Evaluation of culture-based approaches for rapid detection of glycopeptide-resistant enterococci: a randomised, investigator-blinded study

Abstract number: O251

Malhotra-Kumar S., Cortiñas Abrahantes J., Lammens C., Molenberghs G., Aerts M., Goossens H.

Background: Rapid detection of gastro-intestinal carriage of glycopeptide-resistant enterococci (GRE) from screening cultures is crucial for an efficient control of their spread. We assessed 4 media – 2 chromogenic, ChromID, (bioMérieux), and CHROMagar (CHROMagar Microbiology), and 2 selective, VRE Selective (Oxoid) and ECCV (BD) – for their ability to detect GRE using well-characterised isolates and stool samples from hospitalised patients at high risk of GRE colonisation.

Methods: Twenty-five isolates consisting of 13 GRE. faecalis/faecium carrying various van genes and 12 non-VRE at concentrations of 106-101 CFU/ml and 106 CFU/ml, respectively, and 37 stool samples were randomised and spiral plated on all media and scored by 5 blinded investigators for characteristic colonies after 24 hrs incubation. Standard confirmatory tests were done on 1 putative GRE colony or on 1 characteristically coloured colony each for E. faecalis/faecium from the selective and chromogenic media, respectively. Detection of van genes, and ddl or sodA based speciation was done on PCR-sequencing. Mean sensitivity (SEN) and specificity (SPEC), and confidence intervals (CIs) were estimated for each medium by a logistic regression model using a penalised likelihood approach based on the reader response for the stool samples and isolates, and additionally on confirmation test results for the stool samples, both at the aggregated (GRE detected) and penalised level (correct species–colony colour correlation).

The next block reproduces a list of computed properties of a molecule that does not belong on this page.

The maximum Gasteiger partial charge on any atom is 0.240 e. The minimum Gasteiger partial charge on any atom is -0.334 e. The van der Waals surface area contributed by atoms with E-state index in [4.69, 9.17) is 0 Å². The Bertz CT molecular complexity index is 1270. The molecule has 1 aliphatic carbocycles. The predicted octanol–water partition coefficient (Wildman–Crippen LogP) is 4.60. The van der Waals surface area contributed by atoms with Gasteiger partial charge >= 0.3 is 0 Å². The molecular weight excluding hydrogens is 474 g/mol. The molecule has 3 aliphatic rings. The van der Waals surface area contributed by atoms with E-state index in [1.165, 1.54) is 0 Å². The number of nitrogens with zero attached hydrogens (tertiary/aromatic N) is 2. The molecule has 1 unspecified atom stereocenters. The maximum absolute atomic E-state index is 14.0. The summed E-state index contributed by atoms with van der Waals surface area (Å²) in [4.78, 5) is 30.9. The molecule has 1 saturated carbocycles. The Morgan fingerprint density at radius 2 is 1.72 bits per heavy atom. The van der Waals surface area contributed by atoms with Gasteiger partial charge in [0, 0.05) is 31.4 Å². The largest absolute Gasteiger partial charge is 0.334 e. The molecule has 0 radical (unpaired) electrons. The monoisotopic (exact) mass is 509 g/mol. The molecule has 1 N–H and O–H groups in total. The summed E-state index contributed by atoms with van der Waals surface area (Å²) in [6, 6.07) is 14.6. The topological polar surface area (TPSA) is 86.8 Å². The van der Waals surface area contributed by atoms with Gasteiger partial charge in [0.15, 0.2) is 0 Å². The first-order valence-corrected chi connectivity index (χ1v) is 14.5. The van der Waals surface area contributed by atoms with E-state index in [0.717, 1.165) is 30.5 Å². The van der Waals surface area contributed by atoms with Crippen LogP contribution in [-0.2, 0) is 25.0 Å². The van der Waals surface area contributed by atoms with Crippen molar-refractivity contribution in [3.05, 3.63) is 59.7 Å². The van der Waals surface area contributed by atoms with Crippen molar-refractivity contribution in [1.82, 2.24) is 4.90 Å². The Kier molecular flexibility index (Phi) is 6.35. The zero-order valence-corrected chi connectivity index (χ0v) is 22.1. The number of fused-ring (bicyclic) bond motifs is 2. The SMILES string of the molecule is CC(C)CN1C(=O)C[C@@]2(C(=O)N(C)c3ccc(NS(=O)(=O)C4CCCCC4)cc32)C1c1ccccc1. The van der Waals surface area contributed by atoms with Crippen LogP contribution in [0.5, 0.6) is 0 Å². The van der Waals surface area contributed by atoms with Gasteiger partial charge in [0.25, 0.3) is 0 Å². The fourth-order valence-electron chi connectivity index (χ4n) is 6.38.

Results: CHROMagar showed the highest SEN based on reader response at the aggregated and penalised level for both stool samples and isolates (Table). Using confirmation test results at the aggregated level, SEN for ECCV was highest while the two chromogenic media showed a decrease in SEN by at least 11% in comparison to the values obtained based on reader response. SENs for the 2 chromogenic media were even lower (<70%) based on confirmation test results at the penalised level. ECCV and ChromID showed the highest SPECs with both reader response (stool samples) and confirmation test results at the aggregated level, and ChromID also at the penalised level, with narrow CIs indicating a high precision of this parameter estimate. For isolates, SPECs were highest for CHROMagar at both levels.

Conclusions: CHROMagar showed the best overall performance considering both SEN and SPEC estimates. ECCV performed well as a selective medium for GRE detection from stool samples.

Table. Mean sensitivities and specificities of media for detection of GRE after 24 hrs incubation

SamplesVariableMedium forAggregatedPenalised
  GRE detectionSensitivity (%)Specificity (%)Sensitivity (%)Specificity (%)
   Mean95% CIMean95% CIMean95% CIMean95% CI
 responseVRE Selectiveb57.044.6–69.193.786.6–97.5NANANANA
 testsVRE Selectiveb33.523.6–44.698.495.5–99.5NANANANA
 responseVRE Selectiveb65.958.3–72.894.287.8–97.2NANANANA
*Selective media do not differentiate between GRE. faecalis/faecium and thus, the aggregated and penalised responses are the same.
aBD, BE; bOxoid, UK; cBioMérieux, FR; dCHROMagar Microbiology, FR.

Session Details

Date: 16/05/2009
Time: 00:00-00:00
Session name: 19th European Congress of Clinical Microbiology and Infectious Diseases
Location: Helsinki, Finland, 16 - 19 May 2009
Presentation type:
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